12 Section 6 3 The Distribution 301 Figure 6 27 The Relationship Between Area and Probability units P (a) Clock y Area (b) Rectangle units x If the exact area cannot be found, use the closest value. For example, if one wanted to find the z value for an area , the closest area is , which gives a z value of See Table E in Appendix C. The rationale for using an area under a continuous curve to determine a probability can be understood by considering the example of a watch that is powered by a battery. When the battery goes dead, what is the probability that the minute hand will stop somewhere between the numbers 2 and 5 on the face of the watch? In this case, the values of the variable constitute a continuous variable since the hour hand can stop anywhere on the dial s face between 0 and 12 (one revolution of the minute hand). Hence, the sample space can be considered to be 12 units long, and the distance between the numbers 2 and 5 is 5 2, or 3 units. Hence, the probability that the minute hand stops on a number 3 between 2 and 5 is See Figure 6 27(a). The problem could also be solved by using a graph of a continuous variable. Let us assume that since the watch can stop anytime at random, the values where the minute hand would land are spread evenly over the range of 0 through 12. The graph would then consist of a continuous uniform distribution with a range of 12 units. Now if we require the area under the curve to be 1 (like the area under the standard normal distribution), the 1 height of the rectangle formed by the curve and the x axis would need to be 12. The reason is that the area of a rectangle is equal to the base times the height. If the base is 12 units 1 long, then the height would have to be since The area of the rectangle with a base from 2 through 5 would be 3 12, 1 or 4. See Figure 6 27(b). Notice that the area of the small rectangle is the same as the probability found previously. Hence the area of this rectangle corresponds to the probability of this event. The same reasoning can be applied to the standard normal distribution curve shown in Example Finding the area under the standard normal distribution curve is the first step in solving a wide variety of practical applications in which the variables are normally distributed. Some of these applications will be presented in Section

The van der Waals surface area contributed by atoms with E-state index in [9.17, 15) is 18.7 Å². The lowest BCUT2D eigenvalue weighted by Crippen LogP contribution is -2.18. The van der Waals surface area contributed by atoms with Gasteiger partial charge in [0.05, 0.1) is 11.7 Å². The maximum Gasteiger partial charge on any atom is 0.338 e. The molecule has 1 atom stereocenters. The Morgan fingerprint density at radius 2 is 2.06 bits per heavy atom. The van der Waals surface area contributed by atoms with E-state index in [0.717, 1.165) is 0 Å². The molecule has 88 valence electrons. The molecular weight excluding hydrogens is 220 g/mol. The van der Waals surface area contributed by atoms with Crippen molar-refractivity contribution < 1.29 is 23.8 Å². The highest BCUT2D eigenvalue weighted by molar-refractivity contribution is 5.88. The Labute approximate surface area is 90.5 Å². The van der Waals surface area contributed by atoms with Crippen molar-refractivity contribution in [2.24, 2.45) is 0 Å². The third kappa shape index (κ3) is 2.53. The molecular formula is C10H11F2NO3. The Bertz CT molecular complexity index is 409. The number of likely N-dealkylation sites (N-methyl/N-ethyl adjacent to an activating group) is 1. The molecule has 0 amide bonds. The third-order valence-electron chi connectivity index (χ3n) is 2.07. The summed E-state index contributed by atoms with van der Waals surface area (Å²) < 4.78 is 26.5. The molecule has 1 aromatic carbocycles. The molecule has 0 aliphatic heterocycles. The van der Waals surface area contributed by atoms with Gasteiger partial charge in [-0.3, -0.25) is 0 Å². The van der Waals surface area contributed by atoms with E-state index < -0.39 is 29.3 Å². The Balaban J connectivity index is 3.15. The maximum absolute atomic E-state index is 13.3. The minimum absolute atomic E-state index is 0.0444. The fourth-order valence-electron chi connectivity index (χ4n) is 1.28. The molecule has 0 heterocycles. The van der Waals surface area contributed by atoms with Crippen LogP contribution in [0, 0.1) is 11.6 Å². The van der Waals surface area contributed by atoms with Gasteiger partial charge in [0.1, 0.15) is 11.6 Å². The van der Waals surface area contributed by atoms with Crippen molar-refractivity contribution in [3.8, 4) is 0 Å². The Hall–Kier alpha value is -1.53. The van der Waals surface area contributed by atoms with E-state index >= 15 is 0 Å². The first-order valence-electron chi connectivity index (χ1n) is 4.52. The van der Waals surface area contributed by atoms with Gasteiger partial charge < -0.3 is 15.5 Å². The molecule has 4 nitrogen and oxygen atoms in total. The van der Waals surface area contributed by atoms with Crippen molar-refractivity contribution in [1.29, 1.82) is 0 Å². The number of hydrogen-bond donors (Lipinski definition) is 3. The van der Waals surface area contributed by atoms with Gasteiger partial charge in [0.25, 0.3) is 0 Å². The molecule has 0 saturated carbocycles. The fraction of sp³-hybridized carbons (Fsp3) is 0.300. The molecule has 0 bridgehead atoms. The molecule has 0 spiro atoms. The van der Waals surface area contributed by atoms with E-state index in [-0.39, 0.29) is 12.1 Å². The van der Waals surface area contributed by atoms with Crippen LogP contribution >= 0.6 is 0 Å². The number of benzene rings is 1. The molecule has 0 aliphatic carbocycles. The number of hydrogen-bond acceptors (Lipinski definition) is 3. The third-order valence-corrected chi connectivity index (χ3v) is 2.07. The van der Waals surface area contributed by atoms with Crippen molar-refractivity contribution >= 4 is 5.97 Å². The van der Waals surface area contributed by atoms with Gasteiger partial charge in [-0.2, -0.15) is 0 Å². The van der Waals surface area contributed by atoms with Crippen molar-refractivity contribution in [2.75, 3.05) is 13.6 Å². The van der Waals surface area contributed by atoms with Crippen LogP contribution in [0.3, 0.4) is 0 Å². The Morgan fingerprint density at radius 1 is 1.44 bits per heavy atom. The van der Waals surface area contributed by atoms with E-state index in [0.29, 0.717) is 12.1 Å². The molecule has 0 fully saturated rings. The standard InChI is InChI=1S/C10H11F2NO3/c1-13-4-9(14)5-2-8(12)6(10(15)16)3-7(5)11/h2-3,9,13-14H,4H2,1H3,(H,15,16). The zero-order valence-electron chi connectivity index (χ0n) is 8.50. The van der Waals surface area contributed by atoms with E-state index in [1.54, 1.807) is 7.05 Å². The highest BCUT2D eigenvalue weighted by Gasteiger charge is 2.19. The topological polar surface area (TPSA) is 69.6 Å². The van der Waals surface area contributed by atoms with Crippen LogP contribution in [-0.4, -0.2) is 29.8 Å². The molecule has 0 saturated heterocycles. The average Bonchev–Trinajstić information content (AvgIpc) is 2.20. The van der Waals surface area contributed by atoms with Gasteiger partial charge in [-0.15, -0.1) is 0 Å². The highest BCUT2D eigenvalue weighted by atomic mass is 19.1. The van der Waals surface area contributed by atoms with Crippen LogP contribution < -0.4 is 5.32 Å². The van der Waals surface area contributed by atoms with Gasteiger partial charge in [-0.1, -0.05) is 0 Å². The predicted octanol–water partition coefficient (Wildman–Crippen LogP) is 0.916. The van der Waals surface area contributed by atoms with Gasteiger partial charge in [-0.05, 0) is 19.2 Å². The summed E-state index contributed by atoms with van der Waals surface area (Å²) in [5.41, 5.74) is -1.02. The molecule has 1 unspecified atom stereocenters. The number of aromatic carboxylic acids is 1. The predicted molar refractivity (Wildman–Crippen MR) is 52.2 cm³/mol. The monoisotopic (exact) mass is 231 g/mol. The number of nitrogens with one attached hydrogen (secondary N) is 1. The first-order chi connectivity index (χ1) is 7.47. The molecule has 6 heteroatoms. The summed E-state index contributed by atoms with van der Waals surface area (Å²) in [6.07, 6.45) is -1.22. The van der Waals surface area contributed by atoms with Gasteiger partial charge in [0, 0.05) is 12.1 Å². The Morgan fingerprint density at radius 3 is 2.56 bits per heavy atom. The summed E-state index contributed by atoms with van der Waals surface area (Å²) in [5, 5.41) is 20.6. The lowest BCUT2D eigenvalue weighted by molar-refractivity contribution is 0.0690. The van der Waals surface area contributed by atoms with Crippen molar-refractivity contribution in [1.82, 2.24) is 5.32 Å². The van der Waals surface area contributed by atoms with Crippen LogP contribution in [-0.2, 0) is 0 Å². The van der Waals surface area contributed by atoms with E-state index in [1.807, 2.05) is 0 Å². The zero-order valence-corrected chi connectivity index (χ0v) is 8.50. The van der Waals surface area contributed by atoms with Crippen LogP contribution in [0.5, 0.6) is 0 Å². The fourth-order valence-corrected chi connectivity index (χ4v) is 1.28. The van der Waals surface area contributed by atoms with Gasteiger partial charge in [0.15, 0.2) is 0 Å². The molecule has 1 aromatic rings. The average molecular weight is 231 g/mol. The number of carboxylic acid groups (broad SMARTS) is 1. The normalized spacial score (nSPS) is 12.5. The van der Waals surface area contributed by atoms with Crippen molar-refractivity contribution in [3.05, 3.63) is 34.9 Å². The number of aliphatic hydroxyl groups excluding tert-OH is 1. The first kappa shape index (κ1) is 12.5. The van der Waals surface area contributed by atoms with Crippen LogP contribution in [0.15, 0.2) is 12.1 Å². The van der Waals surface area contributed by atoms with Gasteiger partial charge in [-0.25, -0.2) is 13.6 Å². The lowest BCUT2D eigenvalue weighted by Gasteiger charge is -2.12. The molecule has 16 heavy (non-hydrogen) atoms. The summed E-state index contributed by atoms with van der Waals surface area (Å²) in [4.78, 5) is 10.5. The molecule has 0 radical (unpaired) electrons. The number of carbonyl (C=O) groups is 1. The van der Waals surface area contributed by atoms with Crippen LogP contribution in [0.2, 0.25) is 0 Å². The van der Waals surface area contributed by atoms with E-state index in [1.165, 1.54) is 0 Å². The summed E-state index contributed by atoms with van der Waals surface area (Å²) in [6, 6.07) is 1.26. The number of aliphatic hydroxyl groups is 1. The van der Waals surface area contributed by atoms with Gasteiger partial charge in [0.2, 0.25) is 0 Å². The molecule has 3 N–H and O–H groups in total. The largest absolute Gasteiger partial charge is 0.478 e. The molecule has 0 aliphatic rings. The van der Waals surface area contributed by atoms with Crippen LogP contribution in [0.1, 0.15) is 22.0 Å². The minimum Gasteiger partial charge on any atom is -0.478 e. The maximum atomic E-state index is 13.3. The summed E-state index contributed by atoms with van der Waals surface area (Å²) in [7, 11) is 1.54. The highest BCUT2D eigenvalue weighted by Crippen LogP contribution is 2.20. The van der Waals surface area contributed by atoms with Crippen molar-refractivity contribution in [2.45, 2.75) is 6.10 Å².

14 Section 6 3 The Distribution Between z 1.23 and z Between z 0.79 and z Between z 0.96 and z Between z 1.56 and z Between z 0.24 and z Between z 2.47 and z To the left of z To the left of z To the right of z To the right of z To the left of z 2.15 and to the right of z To the right of z 1.92 and to the left of z z 0 0 z In Exercises 26 through 39, find probabilities for each, using the standard normal distribution. 26. P(0 z 1.69) 27. P(0 z 0.67) 28. P( 1.23 z 0) 29. P( 1.57 z 0) 30. P(z 1.16) 31. P(z 2.83) 32. P(z 1.77) 33. P(z 1.21) 34. P( 0.05 z 1.10) 35. P( 2.46 z 1.74) 36. P(1.12 z 1.43) 37. P(1.46 z 2.97) 38. P(z 1.39) 39. P(z 1.42) For Exercises 40 through 45, find the z value that corresponds to the given area z z z 0 z Find the z value to the right of the mean so that a % of the area under the distribution curve lies to the left of it. b % of the area under the distribution curve lies to the left of it. c % of the area under the distribution curve lies to the left of it. 47. Find the z value to the left of the mean so that a % of the area under the distribution curve lies to the right of it. b % of the area under the distribution curve lies to the right of it. c % of the area under the distribution curve lies to the right of it. 6 19

15 304 Chapter 6 The Normal Distribution 48. Find two z values so that 44% of the middle area is bounded by them. 49. Find two z values, one positive and one negative, so that the areas in the two tails total the following values. a. 5% b. 10% c. 1% Extending the Concepts 50. In the standard normal distribution, find the values of z for the 75th, 80th, and 92nd percentiles. 51. Find P( 1 z 1), P( 2 z 2), and P( 3 z 3). How do these values compare with the empirical rule? 52. Find z 0 such that P(z z 0 ) Find z 0 such that P( 1.2 z z 0 ) Find z 0 such that P(z 0 z 2.5) Find z 0 such that the area between z 0 and z 0.5 is (two answers). 56. Find z 0 such that P( z 0 z z 0 ) Find the equation for the standard normal distribution by substituting 0 for m and 1 for s in the equation 2s 2 y e X m 2 s 2p 58. Graph by hand the standard normal distribution by using the formula derived in Exercise 57. Let p 3.14 and e Use X values of 2, 1.5, 1, 0.5, 0, 0.5, 1, 1.5, and 2. (Use a calculator to compute the y values.) Technology Step by Step MINITAB Step by Step The Distribution It is possible to determine the height of the density curve given a value of z, the cumulative area given a value of z, or a z value given a cumulative area. Examples are from Table E in Appendix C. Find the Area to the Left of z Select Calc>Probability Distributions>Normal. There are three options. 2. Click the button for Cumulative probability. In the center section, the mean and standard deviation for the standard normal distribution are the defaults. The mean should be 0, and the standard deviation should be Click the button for Input Constant, then click inside the text box and type in Leave the storage box empty. 4. Click [OK]. 6 20